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Pneumonia vs. Bronchitis: What’s the Difference?

These lung infections have some similarities, so getting the correct diagnosis is key.
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Last updated March 26, 2021

Pneumonia vs. bronchitis questionnaire

What are pneumonia and bronchitis?

Pneumonia and bronchitis are infections of the lungs. Pneumonia is less common but can be more severe than bronchitis and sometimes requires hospitalization.

Acute bronchitis is an inflammation of the airways of the lungs, most often caused by a viral infection.

Pneumonia is an inflammation of the lung’s air sacs. The air sacs are deeper in the lung and are responsible for oxygen exchange with the blood. Pneumonia is often caused by bacterial or viral infections and causes the air sacs to fill with fluid or pus (infectious material from the body).

Pneumonia and bronchitis require different treatments. It’s important to get the correct diagnosis from your doctor so you receive the right care.

Most common symptoms

Pro Tip

Patients at high risk for pneumonia (such as those 65 and older or those with certain medical conditions) are eligible for pneumonia vaccines that can reduce the risk of some types of pneumonia. Influenza vaccines can also reduce the risk of pneumonia from influenza and bacterial pneumonia that occurs during or after a recent influenza infection. —Dr. Benjamin Ranard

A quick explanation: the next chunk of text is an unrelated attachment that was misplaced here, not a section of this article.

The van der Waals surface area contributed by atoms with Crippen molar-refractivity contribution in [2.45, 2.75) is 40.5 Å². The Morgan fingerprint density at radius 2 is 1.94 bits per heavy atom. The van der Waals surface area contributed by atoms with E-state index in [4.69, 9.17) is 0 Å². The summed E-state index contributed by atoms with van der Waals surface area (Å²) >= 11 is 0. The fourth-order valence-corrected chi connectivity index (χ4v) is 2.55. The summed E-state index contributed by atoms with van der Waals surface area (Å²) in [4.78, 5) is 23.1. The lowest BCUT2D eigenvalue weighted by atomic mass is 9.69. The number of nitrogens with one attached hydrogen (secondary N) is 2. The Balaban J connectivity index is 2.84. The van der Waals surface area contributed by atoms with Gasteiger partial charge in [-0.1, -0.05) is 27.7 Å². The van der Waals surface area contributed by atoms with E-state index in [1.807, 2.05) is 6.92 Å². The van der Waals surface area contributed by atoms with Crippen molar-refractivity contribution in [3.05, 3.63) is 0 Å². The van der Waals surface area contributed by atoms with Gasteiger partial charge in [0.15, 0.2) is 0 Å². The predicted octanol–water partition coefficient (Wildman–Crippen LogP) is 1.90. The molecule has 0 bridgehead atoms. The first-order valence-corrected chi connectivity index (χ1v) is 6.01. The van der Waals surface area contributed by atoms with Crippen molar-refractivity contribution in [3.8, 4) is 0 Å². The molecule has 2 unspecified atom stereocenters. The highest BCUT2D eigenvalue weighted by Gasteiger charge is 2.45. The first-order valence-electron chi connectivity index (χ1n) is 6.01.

Pneumonia and bronchitis share some symptoms like a cough. But there are differences in how severe symptoms are and how likely you are to experience them. Common symptoms of pneumonia (but not bronchitis) are fever, cough, and shortness of breath.

Pneumonia symptoms


  • Cough, with or without mucus
  • Fever
  • Shortness of breath
  • Extreme fatigue and feeling run down

Less common

  • Recent or current symptoms of congestion, runny nose, and/or sore throat
  • Chest pain (sometimes, when you take deep breaths)
  • Chills

Bronchitis symptoms


  • Cough, with or without mucus
  • Recent or current symptoms of congestion, runny nose, and/or sore throat
  • Mild fatigue and feeling mildly run down

Less common

  • Wheezing (sometimes)
  • Chest pain (sometimes, due to severe coughing)
  • Fever (low or not present)

Next steps

See your doctor if you have symptoms of bronchitis or pneumonia so you can get the correct diagnosis and treatment. It’s especially important if you’re at high risk of developing pneumonia. This includes children age 2 and younger, adults over age 65, and those with compromised immune systems.

Go directly to a doctor or urgent care if you’re experiencing these symptoms:

  • Fever (temperature above 100.4°F)
  • Shortness of breath
  • Chest pain with deep breaths
  • Persistent cough that doesn’t go away in 2 to 3 weeks

Sometimes, symptoms can be so serious and severe that they require immediate care. Call 911 or go to the nearest emergency right away if you’re experiencing:

  • Chest pain (especially constant chest pain or chest pain with exertion)
  • Difficulty breathing